Cruise CEO Kyle Vogt said the company would add Phoenix, Arizona, and Austin, Texas, to its driverless ride service in the next ninety days. Cruise is a self-driving vehicle manufacturer that is majority owned by General Motors. Speaking at a Goldman Sachs conference, Vogt added that the loss-making Cruise unit hopes to generate US$1 billion in sales by 2025, or half of the amount of money that GM now invests annually.
In San Francisco this year, Cruise started charging for trips in its fully autonomous cars using a small number of Chevrolet Bolt electric vehicles, but only after hours to lessen the risk of mishaps as it develops the system.
Vogt stated that its activities would first be on a limited scale and “revenue-generating” in Austin and Phoenix, with an aim to build up operations next year.
In Phoenix, where it has previously tested its self-driving delivery service with Walmart, one of its investors, Cruise has all the permissions required for employing autonomous vehicles for ride-hailing and delivery services.
This comes after Cruise’s fleet of 80 self-driving vehicles had received a software update following a crash in June. According to documents published by the National Highway Traffic Safety Administration (NHTSA), one of Cruise’s vehicles was struck by an approaching Prius while making an unprotected left turn at an intersection. When the Prius shifted lanes and proceeded straight, it struck the right rear of the Cruise car, which was in the right turn and bus lane. Police determined that the other car was mostly to blame for the collision as it was going 40 in a 25 zone.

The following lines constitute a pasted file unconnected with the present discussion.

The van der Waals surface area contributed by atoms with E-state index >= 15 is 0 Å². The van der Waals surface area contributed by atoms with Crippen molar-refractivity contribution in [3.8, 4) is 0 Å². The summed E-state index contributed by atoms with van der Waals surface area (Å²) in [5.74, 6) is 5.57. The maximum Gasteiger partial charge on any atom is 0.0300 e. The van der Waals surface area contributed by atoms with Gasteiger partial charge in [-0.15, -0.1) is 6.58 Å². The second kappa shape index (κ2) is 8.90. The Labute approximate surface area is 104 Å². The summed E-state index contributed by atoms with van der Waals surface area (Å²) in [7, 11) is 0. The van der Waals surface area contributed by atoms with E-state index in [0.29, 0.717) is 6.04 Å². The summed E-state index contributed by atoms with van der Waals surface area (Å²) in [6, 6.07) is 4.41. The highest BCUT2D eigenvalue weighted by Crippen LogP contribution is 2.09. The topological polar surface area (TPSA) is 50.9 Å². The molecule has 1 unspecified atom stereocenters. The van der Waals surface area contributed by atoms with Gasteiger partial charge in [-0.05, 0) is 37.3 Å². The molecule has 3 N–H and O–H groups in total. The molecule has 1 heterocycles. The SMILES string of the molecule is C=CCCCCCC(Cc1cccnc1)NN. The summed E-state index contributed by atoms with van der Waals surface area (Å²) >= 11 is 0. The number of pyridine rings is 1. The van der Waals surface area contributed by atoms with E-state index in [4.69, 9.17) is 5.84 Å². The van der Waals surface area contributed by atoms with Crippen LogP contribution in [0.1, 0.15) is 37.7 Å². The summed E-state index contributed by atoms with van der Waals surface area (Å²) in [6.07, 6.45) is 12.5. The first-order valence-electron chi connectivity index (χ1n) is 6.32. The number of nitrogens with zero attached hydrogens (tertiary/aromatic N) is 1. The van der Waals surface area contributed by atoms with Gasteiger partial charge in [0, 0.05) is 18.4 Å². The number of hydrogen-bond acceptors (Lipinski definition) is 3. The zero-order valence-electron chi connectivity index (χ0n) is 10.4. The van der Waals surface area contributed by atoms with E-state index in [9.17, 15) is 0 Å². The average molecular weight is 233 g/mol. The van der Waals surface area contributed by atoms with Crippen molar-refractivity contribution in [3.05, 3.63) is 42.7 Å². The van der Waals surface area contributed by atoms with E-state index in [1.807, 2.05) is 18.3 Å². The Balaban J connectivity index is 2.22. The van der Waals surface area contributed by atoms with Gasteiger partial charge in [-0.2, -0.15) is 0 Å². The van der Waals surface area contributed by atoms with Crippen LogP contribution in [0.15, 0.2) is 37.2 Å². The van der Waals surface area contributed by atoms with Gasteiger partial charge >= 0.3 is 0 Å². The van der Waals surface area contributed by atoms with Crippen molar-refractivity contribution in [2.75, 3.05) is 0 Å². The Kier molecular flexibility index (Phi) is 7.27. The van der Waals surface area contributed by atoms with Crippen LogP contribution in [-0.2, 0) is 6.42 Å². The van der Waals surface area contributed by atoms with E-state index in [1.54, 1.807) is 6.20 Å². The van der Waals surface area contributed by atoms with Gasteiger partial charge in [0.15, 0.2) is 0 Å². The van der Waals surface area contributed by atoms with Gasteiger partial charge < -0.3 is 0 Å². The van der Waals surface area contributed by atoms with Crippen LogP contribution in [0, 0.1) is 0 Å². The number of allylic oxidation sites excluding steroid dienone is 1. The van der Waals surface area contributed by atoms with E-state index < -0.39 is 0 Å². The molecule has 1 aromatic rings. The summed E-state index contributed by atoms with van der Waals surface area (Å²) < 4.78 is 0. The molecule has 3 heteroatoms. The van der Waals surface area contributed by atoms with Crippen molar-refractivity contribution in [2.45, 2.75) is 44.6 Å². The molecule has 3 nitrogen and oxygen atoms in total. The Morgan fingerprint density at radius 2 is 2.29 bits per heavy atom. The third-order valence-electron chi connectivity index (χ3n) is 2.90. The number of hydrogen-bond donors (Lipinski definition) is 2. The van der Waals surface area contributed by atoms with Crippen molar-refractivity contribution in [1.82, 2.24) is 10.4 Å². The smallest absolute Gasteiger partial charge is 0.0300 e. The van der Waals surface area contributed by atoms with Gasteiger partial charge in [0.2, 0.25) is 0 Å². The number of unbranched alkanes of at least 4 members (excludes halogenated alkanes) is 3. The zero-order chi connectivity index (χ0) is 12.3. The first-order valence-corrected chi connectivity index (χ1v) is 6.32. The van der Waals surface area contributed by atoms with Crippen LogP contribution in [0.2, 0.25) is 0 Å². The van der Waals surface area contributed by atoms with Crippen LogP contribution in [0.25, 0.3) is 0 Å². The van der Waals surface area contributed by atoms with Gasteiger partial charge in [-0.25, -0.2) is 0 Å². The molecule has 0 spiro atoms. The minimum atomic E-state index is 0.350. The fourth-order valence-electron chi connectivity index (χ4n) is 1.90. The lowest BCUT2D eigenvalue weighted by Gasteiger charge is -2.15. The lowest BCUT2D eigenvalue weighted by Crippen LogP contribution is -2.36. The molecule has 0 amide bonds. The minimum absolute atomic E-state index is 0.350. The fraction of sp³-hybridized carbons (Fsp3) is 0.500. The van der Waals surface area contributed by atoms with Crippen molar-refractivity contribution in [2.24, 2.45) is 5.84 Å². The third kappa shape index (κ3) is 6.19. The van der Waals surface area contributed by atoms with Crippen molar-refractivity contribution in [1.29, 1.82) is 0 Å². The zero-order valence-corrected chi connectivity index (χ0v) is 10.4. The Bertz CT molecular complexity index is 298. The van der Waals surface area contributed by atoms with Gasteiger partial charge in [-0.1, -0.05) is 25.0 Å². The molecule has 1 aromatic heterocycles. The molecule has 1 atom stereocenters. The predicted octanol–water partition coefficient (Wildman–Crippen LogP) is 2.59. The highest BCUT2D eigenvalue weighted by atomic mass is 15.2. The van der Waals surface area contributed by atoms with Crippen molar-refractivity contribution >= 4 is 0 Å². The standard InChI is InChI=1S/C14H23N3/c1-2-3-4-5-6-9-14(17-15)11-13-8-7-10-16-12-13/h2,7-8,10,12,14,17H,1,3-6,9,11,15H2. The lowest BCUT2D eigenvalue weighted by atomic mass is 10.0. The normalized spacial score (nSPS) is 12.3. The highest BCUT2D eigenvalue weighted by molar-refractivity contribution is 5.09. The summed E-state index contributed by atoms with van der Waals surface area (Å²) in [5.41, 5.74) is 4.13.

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According to a report Cruise filed with the California Department of Motor Vehicles, there were apparent minor injuries to people in both vehicles, and the Cruise car sustained significant damage and had to be towed away.
However, in a subsequent filing with the NHTSA, Cruise revealed that its software operated erroneously when the car tried the famed “unprotected left” maneuver that many companies have struggled with. The Cruise car assumed that the Prius would make a right turn and that it could make its turn before the Prius arrived. It is uncertain if the Cruise was certain that the Prius wasn’t a cab or made judgments based on that knowledge. It appears like the Cruise anticipated the automobile would slow down, giving it enough time to make the turn, and started its turn. The Prius did not stop, nor did it slow down, but a sequence of errors led to the collision. It is believed that by choosing not to stop and finish its turn or by opting not to try its turn in the first place, the Cruise Bolt could have avoided the disaster.